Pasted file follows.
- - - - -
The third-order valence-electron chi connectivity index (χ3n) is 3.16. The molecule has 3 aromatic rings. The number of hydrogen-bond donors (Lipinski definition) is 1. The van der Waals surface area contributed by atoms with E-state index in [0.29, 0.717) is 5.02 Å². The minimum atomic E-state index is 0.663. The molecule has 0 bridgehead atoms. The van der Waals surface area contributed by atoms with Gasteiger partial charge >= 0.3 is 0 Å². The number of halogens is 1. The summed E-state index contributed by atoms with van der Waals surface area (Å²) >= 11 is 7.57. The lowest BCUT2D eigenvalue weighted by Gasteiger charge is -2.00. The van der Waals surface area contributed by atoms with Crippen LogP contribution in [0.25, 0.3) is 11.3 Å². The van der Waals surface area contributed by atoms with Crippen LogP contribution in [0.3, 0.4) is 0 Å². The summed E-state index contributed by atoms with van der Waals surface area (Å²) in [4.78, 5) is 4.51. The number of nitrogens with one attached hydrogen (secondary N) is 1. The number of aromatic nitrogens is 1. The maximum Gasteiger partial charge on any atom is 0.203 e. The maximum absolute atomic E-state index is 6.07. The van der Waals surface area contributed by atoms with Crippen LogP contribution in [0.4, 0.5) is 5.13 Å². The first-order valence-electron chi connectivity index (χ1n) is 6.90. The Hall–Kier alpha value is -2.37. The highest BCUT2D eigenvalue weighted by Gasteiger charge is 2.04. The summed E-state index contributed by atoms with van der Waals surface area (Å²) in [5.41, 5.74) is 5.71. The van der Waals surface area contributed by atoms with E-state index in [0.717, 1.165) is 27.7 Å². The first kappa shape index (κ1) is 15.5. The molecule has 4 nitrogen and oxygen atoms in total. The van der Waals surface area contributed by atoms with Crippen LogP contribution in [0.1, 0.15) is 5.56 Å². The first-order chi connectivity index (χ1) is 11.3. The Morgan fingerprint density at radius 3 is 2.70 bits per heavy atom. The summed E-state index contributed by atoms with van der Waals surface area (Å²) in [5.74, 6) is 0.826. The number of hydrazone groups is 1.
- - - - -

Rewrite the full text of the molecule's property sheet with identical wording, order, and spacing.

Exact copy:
The third-order valence-electron chi connectivity index (χ3n) is 3.16. The molecule has 3 aromatic rings. The number of hydrogen-bond donors (Lipinski definition) is 1. The van der Waals surface area contributed by atoms with E-state index in [0.29, 0.717) is 5.02 Å². The minimum atomic E-state index is 0.663. The molecule has 0 bridgehead atoms. The van der Waals surface area contributed by atoms with Gasteiger partial charge >= 0.3 is 0 Å². The number of halogens is 1. The summed E-state index contributed by atoms with van der Waals surface area (Å²) >= 11 is 7.57. The lowest BCUT2D eigenvalue weighted by Gasteiger charge is -2.00. The van der Waals surface area contributed by atoms with Crippen LogP contribution in [0.25, 0.3) is 11.3 Å². The van der Waals surface area contributed by atoms with Crippen LogP contribution in [0.3, 0.4) is 0 Å². The summed E-state index contributed by atoms with van der Waals surface area (Å²) in [4.78, 5) is 4.51. The number of nitrogens with one attached hydrogen (secondary N) is 1. The number of aromatic nitrogens is 1. The maximum Gasteiger partial charge on any atom is 0.203 e. The maximum absolute atomic E-state index is 6.07. The van der Waals surface area contributed by atoms with Crippen LogP contribution in [0.4, 0.5) is 5.13 Å². The first-order valence-electron chi connectivity index (χ1n) is 6.90. The Hall–Kier alpha value is -2.37. The highest BCUT2D eigenvalue weighted by Gasteiger charge is 2.04. The summed E-state index contributed by atoms with van der Waals surface area (Å²) in [5.41, 5.74) is 5.71. The van der Waals surface area contributed by atoms with E-state index in [0.717, 1.165) is 27.7 Å². The first kappa shape index (κ1) is 15.5. The molecule has 4 nitrogen and oxygen atoms in total. The van der Waals surface area contributed by atoms with Crippen LogP contribution in [0.1, 0.15) is 5.56 Å². The first-order chi connectivity index (χ1) is 11.3. The Morgan fingerprint density at radius 3 is 2.70 bits per heavy atom. The summed E-state index contributed by atoms with van der Waals surface area (Å²) in [5.74, 6) is 0.826. The number of hydrazone groups is 1.